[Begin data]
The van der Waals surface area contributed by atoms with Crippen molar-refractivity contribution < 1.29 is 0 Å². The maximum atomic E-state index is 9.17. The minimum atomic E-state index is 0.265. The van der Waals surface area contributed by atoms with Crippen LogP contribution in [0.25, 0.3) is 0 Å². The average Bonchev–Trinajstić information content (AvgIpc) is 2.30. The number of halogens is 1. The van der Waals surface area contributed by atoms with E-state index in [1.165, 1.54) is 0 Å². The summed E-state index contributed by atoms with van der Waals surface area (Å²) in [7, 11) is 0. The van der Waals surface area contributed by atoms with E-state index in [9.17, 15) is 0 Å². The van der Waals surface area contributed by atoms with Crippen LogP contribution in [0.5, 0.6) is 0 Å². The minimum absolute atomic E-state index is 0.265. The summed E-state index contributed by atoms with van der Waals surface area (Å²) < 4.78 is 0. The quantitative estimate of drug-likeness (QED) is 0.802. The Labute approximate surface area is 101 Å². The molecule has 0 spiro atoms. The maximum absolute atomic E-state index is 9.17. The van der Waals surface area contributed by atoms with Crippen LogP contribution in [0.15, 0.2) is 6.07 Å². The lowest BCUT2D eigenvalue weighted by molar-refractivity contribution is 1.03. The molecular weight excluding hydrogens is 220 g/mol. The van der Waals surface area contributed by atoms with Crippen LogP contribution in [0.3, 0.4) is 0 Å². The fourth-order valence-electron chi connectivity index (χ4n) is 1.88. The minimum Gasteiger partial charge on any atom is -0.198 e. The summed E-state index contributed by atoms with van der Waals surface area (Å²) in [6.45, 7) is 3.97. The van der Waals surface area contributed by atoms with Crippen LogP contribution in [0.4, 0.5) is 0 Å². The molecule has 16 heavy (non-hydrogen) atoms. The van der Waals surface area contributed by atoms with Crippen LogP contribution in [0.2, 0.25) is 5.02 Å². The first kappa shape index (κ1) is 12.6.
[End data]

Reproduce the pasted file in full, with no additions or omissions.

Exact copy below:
The van der Waals surface area contributed by atoms with Crippen molar-refractivity contribution < 1.29 is 0 Å². The maximum atomic E-state index is 9.17. The minimum atomic E-state index is 0.265. The van der Waals surface area contributed by atoms with Crippen LogP contribution in [0.25, 0.3) is 0 Å². The average Bonchev–Trinajstić information content (AvgIpc) is 2.30. The number of halogens is 1. The van der Waals surface area contributed by atoms with E-state index in [1.165, 1.54) is 0 Å². The summed E-state index contributed by atoms with van der Waals surface area (Å²) in [7, 11) is 0. The van der Waals surface area contributed by atoms with E-state index in [9.17, 15) is 0 Å². The van der Waals surface area contributed by atoms with Crippen LogP contribution in [0.5, 0.6) is 0 Å². The minimum absolute atomic E-state index is 0.265. The summed E-state index contributed by atoms with van der Waals surface area (Å²) < 4.78 is 0. The quantitative estimate of drug-likeness (QED) is 0.802. The Labute approximate surface area is 101 Å². The molecule has 0 spiro atoms. The maximum absolute atomic E-state index is 9.17. The van der Waals surface area contributed by atoms with Crippen LogP contribution in [0.15, 0.2) is 6.07 Å². The lowest BCUT2D eigenvalue weighted by molar-refractivity contribution is 1.03. The molecular weight excluding hydrogens is 220 g/mol. The van der Waals surface area contributed by atoms with Crippen LogP contribution in [0.3, 0.4) is 0 Å². The fourth-order valence-electron chi connectivity index (χ4n) is 1.88. The minimum Gasteiger partial charge on any atom is -0.198 e. The summed E-state index contributed by atoms with van der Waals surface area (Å²) in [6.45, 7) is 3.97. The van der Waals surface area contributed by atoms with Crippen LogP contribution in [0.4, 0.5) is 0 Å². The molecule has 16 heavy (non-hydrogen) atoms. The van der Waals surface area contributed by atoms with Crippen LogP contribution in [0.2, 0.25) is 5.02 Å². The first kappa shape index (κ1) is 12.6.